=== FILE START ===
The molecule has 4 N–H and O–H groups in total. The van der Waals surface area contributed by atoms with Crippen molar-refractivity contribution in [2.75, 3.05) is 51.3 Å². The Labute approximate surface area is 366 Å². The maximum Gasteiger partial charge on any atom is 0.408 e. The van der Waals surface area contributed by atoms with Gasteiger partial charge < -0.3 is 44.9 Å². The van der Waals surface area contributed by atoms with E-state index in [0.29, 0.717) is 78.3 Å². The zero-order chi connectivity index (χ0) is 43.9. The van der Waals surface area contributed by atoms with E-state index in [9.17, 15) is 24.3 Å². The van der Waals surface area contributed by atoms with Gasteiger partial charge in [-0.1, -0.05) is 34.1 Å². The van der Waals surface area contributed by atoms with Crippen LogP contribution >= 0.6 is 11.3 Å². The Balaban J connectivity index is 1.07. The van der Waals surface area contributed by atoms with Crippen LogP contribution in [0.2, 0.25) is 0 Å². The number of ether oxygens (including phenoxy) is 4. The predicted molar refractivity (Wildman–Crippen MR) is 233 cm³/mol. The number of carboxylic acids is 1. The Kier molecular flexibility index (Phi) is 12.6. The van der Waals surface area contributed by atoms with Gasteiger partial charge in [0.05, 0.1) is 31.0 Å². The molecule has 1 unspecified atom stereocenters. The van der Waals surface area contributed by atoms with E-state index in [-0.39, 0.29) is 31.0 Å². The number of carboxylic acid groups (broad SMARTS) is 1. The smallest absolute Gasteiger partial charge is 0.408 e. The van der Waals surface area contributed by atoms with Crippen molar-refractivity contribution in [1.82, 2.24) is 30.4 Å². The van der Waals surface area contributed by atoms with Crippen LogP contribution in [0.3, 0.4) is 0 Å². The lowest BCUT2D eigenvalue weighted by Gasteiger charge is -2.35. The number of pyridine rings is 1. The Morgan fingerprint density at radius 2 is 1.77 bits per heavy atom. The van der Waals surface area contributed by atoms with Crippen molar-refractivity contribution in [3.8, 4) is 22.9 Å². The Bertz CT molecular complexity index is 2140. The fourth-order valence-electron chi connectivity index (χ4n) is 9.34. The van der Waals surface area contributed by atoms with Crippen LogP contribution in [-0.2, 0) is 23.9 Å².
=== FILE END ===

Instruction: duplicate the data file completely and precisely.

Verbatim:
The molecule has 4 N–H and O–H groups in total. The van der Waals surface area contributed by atoms with Crippen molar-refractivity contribution in [2.75, 3.05) is 51.3 Å². The Labute approximate surface area is 366 Å². The maximum Gasteiger partial charge on any atom is 0.408 e. The van der Waals surface area contributed by atoms with Gasteiger partial charge < -0.3 is 44.9 Å². The van der Waals surface area contributed by atoms with E-state index in [0.29, 0.717) is 78.3 Å². The zero-order chi connectivity index (χ0) is 43.9. The van der Waals surface area contributed by atoms with E-state index in [9.17, 15) is 24.3 Å². The van der Waals surface area contributed by atoms with Gasteiger partial charge in [-0.1, -0.05) is 34.1 Å². The van der Waals surface area contributed by atoms with Crippen LogP contribution >= 0.6 is 11.3 Å². The Balaban J connectivity index is 1.07. The van der Waals surface area contributed by atoms with Crippen LogP contribution in [0.2, 0.25) is 0 Å². The number of ether oxygens (including phenoxy) is 4. The predicted molar refractivity (Wildman–Crippen MR) is 233 cm³/mol. The number of carboxylic acids is 1. The Kier molecular flexibility index (Phi) is 12.6. The van der Waals surface area contributed by atoms with Gasteiger partial charge in [0.05, 0.1) is 31.0 Å². The molecule has 1 unspecified atom stereocenters. The van der Waals surface area contributed by atoms with E-state index in [-0.39, 0.29) is 31.0 Å². The number of carboxylic acid groups (broad SMARTS) is 1. The smallest absolute Gasteiger partial charge is 0.408 e. The van der Waals surface area contributed by atoms with Crippen molar-refractivity contribution in [1.82, 2.24) is 30.4 Å². The van der Waals surface area contributed by atoms with Crippen LogP contribution in [0.3, 0.4) is 0 Å². The lowest BCUT2D eigenvalue weighted by Gasteiger charge is -2.35. The number of pyridine rings is 1. The Morgan fingerprint density at radius 2 is 1.77 bits per heavy atom. The van der Waals surface area contributed by atoms with Crippen molar-refractivity contribution in [3.8, 4) is 22.9 Å². The Bertz CT molecular complexity index is 2140. The fourth-order valence-electron chi connectivity index (χ4n) is 9.34. The van der Waals surface area contributed by atoms with Crippen LogP contribution in [-0.2, 0) is 23.9 Å².